Facing a tough re-election year, U.S. Sen. Bob Casey of Pennsylvania has criticized President Barack Obama’s jobs proposal. Casey told Pittsburgh TV station KDKA last week he believes the president’s plan should be split into separate bills.
“I’m afraid if we tried to pass one big bill, I think there’s a lot of skepticism about big pieces of legislation with all kinds of different component parts,” Casey told the station’s Jon Delano. “We should break this up.”
While it appears Casey is striking a more independent posture, he brings substantial assets into his 2012 re-election contest.
Casey is the son of a two-term governor and bearer of a blue-chip name in Pennsylvania politics. He’s a pro-gun, anti-abortion Democrat who’s campaigned on bread-and-butter economic issues, a good fit for the state’s moderate Democrats.
Still, Obama’s ratings have slumped; last week, Democrats lost a New York City congressional seat. Muhlenberg College political science professor Chris Borick said, in that context, Casey’s move makes political sense.
“By being critical of the president at this time, you can say that you haven’t been on board with everything he’s put forward and that you see places where you recommended changes, especially on economic and job matters,” Borick said.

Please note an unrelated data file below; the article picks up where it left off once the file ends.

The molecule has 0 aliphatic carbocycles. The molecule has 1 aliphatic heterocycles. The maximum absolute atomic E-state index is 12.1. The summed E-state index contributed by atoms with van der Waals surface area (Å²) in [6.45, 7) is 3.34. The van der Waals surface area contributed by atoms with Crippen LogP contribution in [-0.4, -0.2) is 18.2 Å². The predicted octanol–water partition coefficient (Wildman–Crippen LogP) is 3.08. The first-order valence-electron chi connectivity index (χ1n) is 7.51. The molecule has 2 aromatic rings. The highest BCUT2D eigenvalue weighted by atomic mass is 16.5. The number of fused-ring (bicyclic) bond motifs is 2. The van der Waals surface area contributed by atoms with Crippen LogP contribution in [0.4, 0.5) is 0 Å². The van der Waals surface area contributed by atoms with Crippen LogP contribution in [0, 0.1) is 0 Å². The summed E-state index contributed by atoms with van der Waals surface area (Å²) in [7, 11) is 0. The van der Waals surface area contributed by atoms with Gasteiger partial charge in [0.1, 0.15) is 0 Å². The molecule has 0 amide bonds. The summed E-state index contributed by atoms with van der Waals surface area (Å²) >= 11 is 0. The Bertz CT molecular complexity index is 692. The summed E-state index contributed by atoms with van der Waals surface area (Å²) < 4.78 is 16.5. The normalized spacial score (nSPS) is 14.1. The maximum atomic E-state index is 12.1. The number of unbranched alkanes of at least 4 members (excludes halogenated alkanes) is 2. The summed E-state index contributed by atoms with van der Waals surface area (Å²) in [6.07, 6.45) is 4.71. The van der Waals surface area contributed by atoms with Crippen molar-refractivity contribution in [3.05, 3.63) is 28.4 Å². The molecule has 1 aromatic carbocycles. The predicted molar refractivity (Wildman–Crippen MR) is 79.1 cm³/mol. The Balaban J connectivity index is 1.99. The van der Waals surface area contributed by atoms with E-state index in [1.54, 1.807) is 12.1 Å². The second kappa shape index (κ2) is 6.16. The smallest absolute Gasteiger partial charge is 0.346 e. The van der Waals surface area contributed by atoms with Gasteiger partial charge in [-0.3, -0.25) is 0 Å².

Polls show Casey vulnerable, but far from headed to certain defeat. He still leads generic Republican opponents in recent surveys.
More than a half-dozen Republicans have expressed an interest in the race, but they aren’t names many would recognize.
One, Chester County businessman Steven Welch has personal wealth to commit. He’s engaged John Brabender, one of the state’s most prominent Republican media consultants.
Not making the leap are Republicans such as Delaware County Congressman Pat Meehan, former Gov. Mark Schweiker or former gubernatorial candidate Lynn Swann.
Costly race anticipated
State GOP Chairman Rob Gleason said it’s not surprising prominent Republicans haven’t rushed in.
“You’ve got to want to be elected in order to be successful,” Gleason said. “We’ve got a big state. You’re going to have to raise $20 million to $30 million. It’s going to take a huge commitment to be successful.”
Democratic State Chairman Jim Burn said Casey’s comments on the Obama jobs bill are nothing more than a reflection of his genuine independence. And he said it’s telling that the Republicans haven’t coming up with a well-known candidate yet.
“The Republican party is divided. Tea party extremism has brought it to its knees. They cannot work in a bipartisan fashion.” Burn said. “That split in the Republican Party is a significant reason why they have failed to find a credible candidate.”
Burn said the election will turn on the economy and which candidate’s policies the voters trust. Gleason said Casey will have to swim against national currents which favored him when he unseated Rick Santorum in 2006.
“The Republican party and Rick Santorum were blamed for all the ills of the Bush administration,” Gleason said. “Turnabout is fair play, so now we have a senator out there who is going to be blamed for all the ills of the Obama administration.”
Gleason said any Republican contender who wants to be seriously regarded will have to raise $1 million by the end of the year.